All the magical thinking, all the fairy tales, of course it's all nonsensical bullshit. But if you engage on that level, arguing about how the Earth is not flat, or that people used to be famous historical figures in past lives, or that someone can heal another without touching them, or whatever else, you are not actually engaged in an argument about anything. These are memes planted inside the head of the believer to act as bullet catchers on the front lines of the battle for their mind. Religion hasn't thrived for thousands of years because ideas like talking snakes and oil lamps that last a bit longer than usual are so super compelling the people who heard them couldn't resist them. Religion has lasted because it gave people a powerful sense of belonging, where the fairy tales act merely as secret hand shakes to let you know who you belonged with and who you didn't. They're of no more significant than the stories that bind people together at comic book conventions.
Even more complicated than evaluating the hierarchies involved, the meme of religion itself is not always a bad thing. Some religious thoughts are ugly, like the assumed authority over people they think of as infidels. Some religious thoughts are beautiful, like the exhalation of spiritual over material happiness. The degree any one person religious person manifests the ugly or the beautiful is what matters, and is the foundation of to what degree you can reach them and how. Whether they think their prophet sat on a lotus flower or dispenses virgins in an afterlife is not only as irrelevant to the degree someone prefers Star Wars over Star Trek, it's a mere shell that has evolved into the meme that has successfully buffered the core issues of identity from outside scrutiny.
Not that mockery isn't sometimes justified. As a comedian, I'm all for the use of satire or humour to make a point. But the target matters. You don't make fun of soldiers for fighting a war, you make fun of the politicians that put them there. Similarly, if you want to make fun of religious people, mock the people who use religion, not those who are used by it. Which is which is not easy to tell, but that doesn't excuse you from being lazy and not working to figure that out. After all, you're a smug atheist who holds rationality in high regard, so you're a hypocrite if you don't appreciate the complexity of the situation and work to discern who is a victim of, and who is a benefactor of, religion. Blanketly calling everyone who accepts the religious ideas as "ignorant, stupid, or insane" is fucking lazy.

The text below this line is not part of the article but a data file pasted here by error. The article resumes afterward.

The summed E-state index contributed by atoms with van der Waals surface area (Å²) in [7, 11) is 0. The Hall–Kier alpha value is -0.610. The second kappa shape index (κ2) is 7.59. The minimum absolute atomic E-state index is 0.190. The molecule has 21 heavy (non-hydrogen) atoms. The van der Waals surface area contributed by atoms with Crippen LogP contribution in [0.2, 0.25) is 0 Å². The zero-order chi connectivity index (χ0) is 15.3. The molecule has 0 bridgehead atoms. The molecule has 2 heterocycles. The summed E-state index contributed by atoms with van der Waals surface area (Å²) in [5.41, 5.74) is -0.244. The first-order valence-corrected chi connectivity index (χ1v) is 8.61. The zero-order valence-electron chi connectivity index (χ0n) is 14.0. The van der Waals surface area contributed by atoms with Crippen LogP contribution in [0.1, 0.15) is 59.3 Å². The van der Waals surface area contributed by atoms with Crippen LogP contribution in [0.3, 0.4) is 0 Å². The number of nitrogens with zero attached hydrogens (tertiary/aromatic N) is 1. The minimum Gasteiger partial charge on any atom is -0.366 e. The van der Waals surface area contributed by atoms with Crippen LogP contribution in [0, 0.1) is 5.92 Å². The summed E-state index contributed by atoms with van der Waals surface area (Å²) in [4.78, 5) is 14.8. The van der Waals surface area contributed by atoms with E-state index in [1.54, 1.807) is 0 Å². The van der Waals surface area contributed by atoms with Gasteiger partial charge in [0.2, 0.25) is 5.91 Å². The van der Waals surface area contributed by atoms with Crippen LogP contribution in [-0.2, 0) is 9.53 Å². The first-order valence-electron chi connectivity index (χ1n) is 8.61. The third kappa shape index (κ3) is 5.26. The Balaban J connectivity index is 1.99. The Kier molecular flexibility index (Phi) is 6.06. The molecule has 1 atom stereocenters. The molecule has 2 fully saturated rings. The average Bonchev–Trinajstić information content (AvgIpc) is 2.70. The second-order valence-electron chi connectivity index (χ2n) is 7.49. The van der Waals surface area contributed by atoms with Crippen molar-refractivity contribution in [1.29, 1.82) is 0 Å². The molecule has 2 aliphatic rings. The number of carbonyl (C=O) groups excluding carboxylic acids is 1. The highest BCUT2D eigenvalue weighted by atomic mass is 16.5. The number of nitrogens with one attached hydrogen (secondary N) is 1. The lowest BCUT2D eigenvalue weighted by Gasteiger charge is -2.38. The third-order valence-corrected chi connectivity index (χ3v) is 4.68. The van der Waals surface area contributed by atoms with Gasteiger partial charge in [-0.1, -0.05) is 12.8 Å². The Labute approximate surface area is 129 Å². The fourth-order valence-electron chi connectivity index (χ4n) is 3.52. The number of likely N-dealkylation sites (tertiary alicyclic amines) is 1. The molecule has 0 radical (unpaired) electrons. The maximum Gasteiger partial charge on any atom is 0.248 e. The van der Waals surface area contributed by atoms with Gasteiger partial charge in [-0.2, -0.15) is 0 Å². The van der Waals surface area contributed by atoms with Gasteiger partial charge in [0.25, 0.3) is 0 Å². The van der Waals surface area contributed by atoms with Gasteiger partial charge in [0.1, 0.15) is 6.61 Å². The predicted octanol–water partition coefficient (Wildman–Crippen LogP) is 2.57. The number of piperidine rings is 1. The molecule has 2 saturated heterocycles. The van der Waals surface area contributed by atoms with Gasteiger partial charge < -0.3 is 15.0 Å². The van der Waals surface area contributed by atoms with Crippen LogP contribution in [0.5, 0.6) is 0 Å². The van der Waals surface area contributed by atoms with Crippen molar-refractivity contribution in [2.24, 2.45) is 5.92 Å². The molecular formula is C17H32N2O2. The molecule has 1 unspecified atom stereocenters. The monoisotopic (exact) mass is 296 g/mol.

This is why I am more adamant now about not being called an atheist. I don't want to be associated with that culture. In my own little world, not believing in gods and the mystical means having there's that much more of my brain available for figuring out how to get along with people. If the atheists really want to be different, something new, a form of admirable human culture, then they could really shake things up with sympathy. All of human history is chock full of ideologies that call the other side deficient, deserving of hostility or pity, so what's atheism bringing to the party that's new? What would it be like if every atheist decided to not confront completely unsupportable and incongruous logical fallacies not with smug witticisms, but with a sincere and sympathetic desire for inclusion? To simply side step the fairy tales and connect with people on real issues of community, of support, and inclusion. Separate abusers from abused so that we can take down the generals but not shoot the soldiers?
Of course, a lot of religious people would probably be offended by my pity, having essentially described them up to this point as being victims of cultural memes that exploit traits fundamental to our evolutionary success. And frankly, I doubt I could say much to save myself from their offence. But I honestly, once I realized that multi armed blue gods and the miracles of prophets wandering in deserts is of no more significance than how I happen to prefer Spider-man over Superman, then you're left looking at how people are defined by their intention.
Bottom line, currently the term "atheist" doesn't just mean "person who does not believe in any theism," it means "smug self righteous jerk looking for opportunities to lord their intelligence over someone." An attitude such as the one expressed in Dawkin's quote above doesn't merely draw battle lines between two sides of a debate. It defines one of those sides, the atheist side, as being derisive, smug, hostile, and judgemental. All of which are qualities that can be found on the religious side as well, so where's the progress? It makes me wonder if, given a choice, would I rather live in a world of rational atheists who are dicks, if the other choice was community and love along with unfortunate magical thinking.
It's not a choice anyone has to make though. There's no reason you can't be an atheist who sees religious people as humans, not in the sense of pity for what they lack in rationality, but in welcoming for how the very same feelings that make them religious make them the kind of people who are potentially loyal and caring friends. To some degree, the religion meme has figured this out long ago, and some of their sects make assimilation seem appealing because they offer so much kindness. They love you for your flaws and tell you that you, like the rest of the meek, shall inherit the earth. Whether you see that as an ethical approach as I'm describing here, or a cynical manipulation to kill your rational thought with kindness, I don't care. I would love to live in a world where different sides of any religious debate were trying to out-nice each other.
When being "atheist" means "person who helps others feel that belonging and acceptance aren't the monopoly of religion," then I'll take that label.